A metaphor can be applied by an author to any object which it represents in a “more striking and interesting manner” (Adam Smith, Lectures on Rhetoric and Belles Lettres, [1763] 1983, p 29).

However, some metaphors work for their objects, and some don’t. This one from sociology may work or may not. I only read the abstract; the article is behind a subscription wall.

Smith’s worked for his use of “an invisible hand”, once in Moral Sentiments (1759) and once in Wealth Of Nations (1776). It doesn’t work in its modern uses and has been given a ‘mysterious’, even ‘miraculous’ role, never explained. When all else fails, its modern exponents revert to the default meaning of a “hand of God’ (interestingly, the most common meaning to the metaphor by the self-same 17th-18th theological preachers, but not by Adam Smith)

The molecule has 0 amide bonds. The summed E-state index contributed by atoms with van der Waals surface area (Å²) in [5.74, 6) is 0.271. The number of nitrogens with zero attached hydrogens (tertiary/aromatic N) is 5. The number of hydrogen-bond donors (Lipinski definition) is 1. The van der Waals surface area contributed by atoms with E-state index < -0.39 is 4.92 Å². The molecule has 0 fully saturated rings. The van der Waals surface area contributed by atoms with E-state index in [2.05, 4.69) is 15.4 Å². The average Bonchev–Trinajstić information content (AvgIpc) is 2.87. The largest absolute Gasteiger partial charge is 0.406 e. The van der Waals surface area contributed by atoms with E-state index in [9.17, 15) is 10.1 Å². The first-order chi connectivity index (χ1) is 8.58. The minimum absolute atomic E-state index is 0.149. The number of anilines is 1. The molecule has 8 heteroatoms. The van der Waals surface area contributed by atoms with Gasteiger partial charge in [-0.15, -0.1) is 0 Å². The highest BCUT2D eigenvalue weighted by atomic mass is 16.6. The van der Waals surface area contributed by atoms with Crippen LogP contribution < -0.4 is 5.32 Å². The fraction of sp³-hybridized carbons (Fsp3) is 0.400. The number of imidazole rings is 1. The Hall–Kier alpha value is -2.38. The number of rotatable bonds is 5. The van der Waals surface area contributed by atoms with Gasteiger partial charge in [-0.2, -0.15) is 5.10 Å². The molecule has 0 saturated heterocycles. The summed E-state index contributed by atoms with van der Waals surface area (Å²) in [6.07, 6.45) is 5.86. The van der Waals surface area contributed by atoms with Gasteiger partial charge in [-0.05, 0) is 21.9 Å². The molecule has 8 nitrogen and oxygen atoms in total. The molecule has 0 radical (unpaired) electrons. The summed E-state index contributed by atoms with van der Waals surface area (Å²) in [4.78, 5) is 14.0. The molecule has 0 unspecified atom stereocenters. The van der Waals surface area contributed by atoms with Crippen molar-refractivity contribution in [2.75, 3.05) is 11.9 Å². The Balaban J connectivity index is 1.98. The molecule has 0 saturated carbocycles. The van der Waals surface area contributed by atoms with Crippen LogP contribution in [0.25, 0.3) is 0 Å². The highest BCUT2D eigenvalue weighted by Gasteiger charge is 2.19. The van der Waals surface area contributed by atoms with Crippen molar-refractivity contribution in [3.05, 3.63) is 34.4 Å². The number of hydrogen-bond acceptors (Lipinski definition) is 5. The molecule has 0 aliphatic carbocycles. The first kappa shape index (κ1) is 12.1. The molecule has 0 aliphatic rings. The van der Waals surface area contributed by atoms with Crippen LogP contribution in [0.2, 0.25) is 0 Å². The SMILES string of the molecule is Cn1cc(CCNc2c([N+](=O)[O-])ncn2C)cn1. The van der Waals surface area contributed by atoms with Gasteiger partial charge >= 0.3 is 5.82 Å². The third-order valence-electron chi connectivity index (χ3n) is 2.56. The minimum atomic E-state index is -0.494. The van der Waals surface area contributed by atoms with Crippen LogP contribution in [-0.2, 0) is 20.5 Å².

Later, in the references I found these references to the invisible hand:

“The assumption that society benefits most when individuals are allowed to define and pursue their own self interests” David Kirkwood Hart

from The Blackwell Encyclopedia of Management: the IH metaphor: